Depression and anxiety among patients with type 2 diabetes mellitus in Ibadan, Oyo State


Background: The psychosocial burden of Diabetes Mellitus (DM) and its debilitating consequences could result in depression and anxiety. Several studies had been conducted on depression alone among diabetics in Nigeria. However, only few studies in addition to depression have explored the prevalence of anxiety and anxiety comorbidity with depression.

Aim: To determine the prevalence and factors associated with anxiety or depression among Type 2 DM patients.

Methods: This was a hospital based cross-sectional survey. Systematic random technique was used to select 273 Type 2DM patients aged 40 years and above attending a secondary health facility in Ibadan, Nigeria. Depression and anxiety were assessed by using Zung’s Self Depression Rating Scale and Beck Anxiety Inventory respectively. Data was analyzed using the Chi square test and multivariate logistic regression with a P value set at 0.05.

Results: The mean age of the respondents was 62.1 (+10.2) years and majority were female (85.3%). The prevalence of depression, anxiety and comorbidity of depression and anxiety were 27.5%, 16.5% and 4.4% respectively. Physical inactivity and uncontrolled blood glucose were found among 48.4% and 61.5% respondents respectively. Depression was significantly associated with physical inactivity [OR=0.58; 95% CI=0.34-0.93] and low-moderate social support [OR=1.85; 95% CI=1.08-3.17], while anxiety was significantly associated with religion. The predictors of depression and anxiety were low social support (OR=0.58; 95% CI=0.33-0.95 p=0.04) and Christianity (OR=2.25; 95% CI=1.10-4.61, P=0.03) respectively.

Conclusion: We recommend that clinicians should screen Type 2 DM patients for depression and anxiety, assess their level of social support, educate on the importance of physical activity and encourage physical activity.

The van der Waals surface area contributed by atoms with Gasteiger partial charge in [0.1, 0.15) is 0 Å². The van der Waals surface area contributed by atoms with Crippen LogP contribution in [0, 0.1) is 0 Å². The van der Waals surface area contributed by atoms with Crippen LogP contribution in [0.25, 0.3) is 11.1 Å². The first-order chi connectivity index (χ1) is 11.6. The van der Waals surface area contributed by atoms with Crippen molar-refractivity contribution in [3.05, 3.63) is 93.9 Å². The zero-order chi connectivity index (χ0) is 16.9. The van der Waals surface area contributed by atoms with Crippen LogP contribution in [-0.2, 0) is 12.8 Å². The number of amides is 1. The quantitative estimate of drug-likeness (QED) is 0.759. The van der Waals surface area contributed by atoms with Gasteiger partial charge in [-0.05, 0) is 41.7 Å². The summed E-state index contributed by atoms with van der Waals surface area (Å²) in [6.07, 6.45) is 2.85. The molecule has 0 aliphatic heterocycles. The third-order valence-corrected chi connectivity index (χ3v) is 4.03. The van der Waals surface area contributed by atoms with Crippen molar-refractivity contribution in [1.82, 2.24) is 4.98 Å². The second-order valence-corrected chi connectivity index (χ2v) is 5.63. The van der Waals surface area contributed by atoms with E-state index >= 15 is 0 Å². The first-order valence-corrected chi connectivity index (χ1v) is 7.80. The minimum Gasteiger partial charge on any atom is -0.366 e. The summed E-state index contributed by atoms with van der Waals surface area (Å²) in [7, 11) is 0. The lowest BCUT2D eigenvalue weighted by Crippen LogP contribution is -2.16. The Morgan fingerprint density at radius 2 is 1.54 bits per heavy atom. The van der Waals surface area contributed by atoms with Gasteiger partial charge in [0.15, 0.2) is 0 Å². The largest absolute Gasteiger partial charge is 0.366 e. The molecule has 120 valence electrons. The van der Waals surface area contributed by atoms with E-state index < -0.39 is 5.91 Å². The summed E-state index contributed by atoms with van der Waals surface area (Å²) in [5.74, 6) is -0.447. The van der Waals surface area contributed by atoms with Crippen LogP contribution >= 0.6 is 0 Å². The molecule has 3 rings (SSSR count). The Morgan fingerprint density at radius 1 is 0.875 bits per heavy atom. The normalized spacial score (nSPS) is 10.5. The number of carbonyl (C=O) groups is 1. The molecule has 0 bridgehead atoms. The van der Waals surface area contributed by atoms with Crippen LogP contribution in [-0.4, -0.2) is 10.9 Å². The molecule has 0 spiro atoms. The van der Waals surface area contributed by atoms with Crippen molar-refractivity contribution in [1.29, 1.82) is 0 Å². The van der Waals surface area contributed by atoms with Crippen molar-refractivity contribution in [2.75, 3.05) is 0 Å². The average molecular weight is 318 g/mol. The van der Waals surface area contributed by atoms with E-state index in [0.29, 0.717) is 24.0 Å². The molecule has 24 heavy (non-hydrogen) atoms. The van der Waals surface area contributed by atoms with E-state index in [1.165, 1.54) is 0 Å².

Keyword: Depression, Anxiety, Type 2 Diabetes Mellitus, Comorbidity, Social support.

Contexte: Le fardeau psychosocial du diabète sucré (DM) et ses conséquences débilitantes pourraient entraîner la dépression et l’anxiété. Plusieurs études ont été menées sur la dépression seule chez les diabétiques au Nigeria. Cependant, seulement peu d’études en plus de la dépression ont exploré la prévalence de l’anxiété et l’anxiété comorbidité avec la dépression.

Objectif: Déterminer la prévalence et les facteurs associés à l’anxiété ou à la dépression chez les patients atteints de DM de type 2.

Méthodes: Il s’agissait d’une enquête transversale en milieu hospitalier. Une technique aléatoire systématique a été utilisée pour sélectionner 273 patients de type 2DM âgés de 40 ans et plus fréquentant un établissement de santé secondaire à Ibadan, au Nigéria. La dépression et l’anxiété ont été évaluées en utilisant l’échelle d’évaluation de l’autodéfré dépression de Zung et l’inventaire de l’anxiété Beck respectivement. Les données ont été analysées à l’aide du test chi carré et de la régression logistique multivariée avec une valeur P fixée à 0,05.
Résultats: L’âge moyen des répondants était de 62,1 ans (+10,2 ans) et la majorité était une femme (85,3 %). La prévalence de la dépression, de l’anxiété et de la comorbidité de la dépression et de l’anxiété était de 27,5 %, 16,5 % et 4,4 % respectivement. L’inactivité physique et la glycémie incontrôlée ont été trouvées parmi 48,4 % et 61,5 % des répondants respectivement. La dépression était significativement associée à l’inactivité physique [OR=0,58; IC à 95 %=0,34-0,93] et à un soutien social faiblement modéré [OR=1,85; IC à 95 %=1,08-3,17], tandis que l’anxiété était significativement associée à la religion. Les prédicteurs de la dépression et de l’anxiété étaient un faible soutien social (OR=0,58; IC à 95 %=0,33-0,95 p=0,04) et christianisme (OR=2,25; IC à 95 %=1,10-4,61, P=0,03) respectivement.

Conclusion: Nous recommandons aux cliniciens de dépister la dépression et l’anxiété chez les patients de type 2, d’évaluer leur niveau de soutien social, d’éduquer sur l’importance de l’activité physique et d’encourager l’activité physique.

Mots-clés: Dépression, Anxiété, Diabète sucré de type 2, Comorbidité, Soutien social.

Correspondence: Prof. Olufunmilayo I. Fawole, Department of Epidemiology and Medical Statistics, Faculty of Public Health, University of Ibadan, Email address:; Tel:08032180302



World Health Organization. Global report on diabetes. Geneva 2016. Accessed on 12/4/17.